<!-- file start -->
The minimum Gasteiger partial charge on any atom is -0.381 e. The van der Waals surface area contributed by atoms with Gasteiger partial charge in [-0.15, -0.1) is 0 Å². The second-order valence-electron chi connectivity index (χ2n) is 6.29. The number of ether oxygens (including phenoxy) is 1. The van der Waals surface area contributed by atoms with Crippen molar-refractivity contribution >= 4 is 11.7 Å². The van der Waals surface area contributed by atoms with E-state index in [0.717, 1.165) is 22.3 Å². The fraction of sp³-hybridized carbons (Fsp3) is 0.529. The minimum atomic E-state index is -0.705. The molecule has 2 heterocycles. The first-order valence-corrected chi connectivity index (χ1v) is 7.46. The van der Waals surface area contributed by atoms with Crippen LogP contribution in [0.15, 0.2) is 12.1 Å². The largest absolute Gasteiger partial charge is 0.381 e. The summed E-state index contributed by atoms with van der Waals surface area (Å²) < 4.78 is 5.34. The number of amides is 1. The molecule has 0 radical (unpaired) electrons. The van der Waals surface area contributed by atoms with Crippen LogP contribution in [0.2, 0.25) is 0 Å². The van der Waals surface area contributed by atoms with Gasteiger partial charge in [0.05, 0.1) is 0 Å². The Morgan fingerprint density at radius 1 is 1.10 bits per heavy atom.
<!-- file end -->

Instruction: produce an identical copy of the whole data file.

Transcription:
The minimum Gasteiger partial charge on any atom is -0.381 e. The van der Waals surface area contributed by atoms with Gasteiger partial charge in [-0.15, -0.1) is 0 Å². The second-order valence-electron chi connectivity index (χ2n) is 6.29. The number of ether oxygens (including phenoxy) is 1. The van der Waals surface area contributed by atoms with Crippen molar-refractivity contribution >= 4 is 11.7 Å². The van der Waals surface area contributed by atoms with E-state index in [0.717, 1.165) is 22.3 Å². The fraction of sp³-hybridized carbons (Fsp3) is 0.529. The minimum atomic E-state index is -0.705. The molecule has 2 heterocycles. The first-order valence-corrected chi connectivity index (χ1v) is 7.46. The van der Waals surface area contributed by atoms with Crippen LogP contribution in [0.15, 0.2) is 12.1 Å². The largest absolute Gasteiger partial charge is 0.381 e. The summed E-state index contributed by atoms with van der Waals surface area (Å²) < 4.78 is 5.34. The number of amides is 1. The molecule has 0 radical (unpaired) electrons. The van der Waals surface area contributed by atoms with Crippen LogP contribution in [0.2, 0.25) is 0 Å². The van der Waals surface area contributed by atoms with Gasteiger partial charge in [0.05, 0.1) is 0 Å². The Morgan fingerprint density at radius 1 is 1.10 bits per heavy atom.